Powerful forces -- narrowing wage gaps, tumbling U.S. energy prices, the vagaries of currency markets -- are pulling Chinese companies across the Pacific. Mayors and economic development officials have lined up to welcome Chinese investors. Southern states, touting low labor and land costs, have been especially aggressive. read more
"You might expect that, all these years after Newton, we might have a good measure of his gravitational constant, G. As the authors of a new paper on the topic note, there are plenty of reasons to want a good measure of G 'given the relevance of the gravitational constant in several fields ranging from cosmology to particle physics, and in the absence of a complete theory linking gravity to other forces.'" read more
The U.S. Energy Information Administration (EIA) on Wednesday cut its estimate of recoverable oil in California's Monterey shale by 96 percent, casting doubt on what was once thought to be America's next major energy play. The deposit composes 2/3rds of the total shale reserves in the US. Even though estimates in 2011 put the estimated recoverable oil at 13.6 billion barrels, while this update puts the estimate at 600 Million, the daily output is not expected to be impacted in the near future. "Not all resources are created equal," EIA head Adam Sieminski said.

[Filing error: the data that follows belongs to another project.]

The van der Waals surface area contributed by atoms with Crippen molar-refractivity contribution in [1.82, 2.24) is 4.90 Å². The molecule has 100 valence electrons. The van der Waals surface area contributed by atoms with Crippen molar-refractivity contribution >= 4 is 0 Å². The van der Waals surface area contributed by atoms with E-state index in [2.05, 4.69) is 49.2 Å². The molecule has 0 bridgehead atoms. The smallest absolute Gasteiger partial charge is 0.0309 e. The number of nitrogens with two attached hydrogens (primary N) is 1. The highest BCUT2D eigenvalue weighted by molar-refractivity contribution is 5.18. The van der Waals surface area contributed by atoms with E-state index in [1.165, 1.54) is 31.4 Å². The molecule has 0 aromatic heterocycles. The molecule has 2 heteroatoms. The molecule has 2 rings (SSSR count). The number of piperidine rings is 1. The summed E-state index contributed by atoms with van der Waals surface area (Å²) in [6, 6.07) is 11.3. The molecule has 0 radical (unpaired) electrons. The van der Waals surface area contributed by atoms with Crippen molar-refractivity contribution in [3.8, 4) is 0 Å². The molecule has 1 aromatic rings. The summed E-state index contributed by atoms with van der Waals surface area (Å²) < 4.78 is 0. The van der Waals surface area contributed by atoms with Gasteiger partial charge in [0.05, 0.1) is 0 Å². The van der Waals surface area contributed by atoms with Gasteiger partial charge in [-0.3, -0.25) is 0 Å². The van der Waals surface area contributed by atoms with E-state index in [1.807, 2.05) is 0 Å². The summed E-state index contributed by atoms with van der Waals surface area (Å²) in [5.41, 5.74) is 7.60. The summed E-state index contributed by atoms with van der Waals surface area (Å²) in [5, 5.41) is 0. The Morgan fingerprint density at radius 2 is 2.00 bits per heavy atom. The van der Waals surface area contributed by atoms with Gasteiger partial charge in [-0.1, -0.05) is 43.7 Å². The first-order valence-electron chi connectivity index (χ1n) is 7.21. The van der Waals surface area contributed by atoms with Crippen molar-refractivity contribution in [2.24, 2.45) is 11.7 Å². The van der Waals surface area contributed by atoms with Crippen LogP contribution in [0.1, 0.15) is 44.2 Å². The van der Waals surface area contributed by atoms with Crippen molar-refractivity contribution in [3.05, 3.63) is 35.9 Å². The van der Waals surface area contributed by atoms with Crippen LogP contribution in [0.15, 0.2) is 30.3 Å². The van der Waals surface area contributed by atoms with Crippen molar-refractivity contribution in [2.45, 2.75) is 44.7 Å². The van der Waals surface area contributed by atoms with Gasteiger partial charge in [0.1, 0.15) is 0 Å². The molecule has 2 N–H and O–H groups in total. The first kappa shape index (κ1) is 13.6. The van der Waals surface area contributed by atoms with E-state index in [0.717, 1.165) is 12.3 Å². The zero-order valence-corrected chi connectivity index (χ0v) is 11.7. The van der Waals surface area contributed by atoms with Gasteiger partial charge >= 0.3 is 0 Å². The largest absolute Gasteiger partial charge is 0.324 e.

Michael S. Teitelbaum, The Atlantic: The truth is that there is little credible evidence of the claimed widespread shortages in the U.S. science and engineering workforce. ... No one has been able to find any evidence indicating current widespread labor market shortages or hiring difficulties in science and engineering occupations that require bachelors degrees or higher, although some are forecasting high growth in occupations that require post-high school training but not a bachelors degree. All have concluded that U.S. higher education produces far more science and engineering graduates annually than there are S&E job openings -- the only disagreement is whether it is 100 percent or 200 percent more. read more
In 1995, Congressional Republicans shut down the Office of Technology Assessment. For 23 years, this agency had published reports that provided legislators with nonpartisan analyses of science and technology issues. Last week, Rep. Rush Holt (D-NJ) tried to reopen the agency with minimal funding.
He failed. read more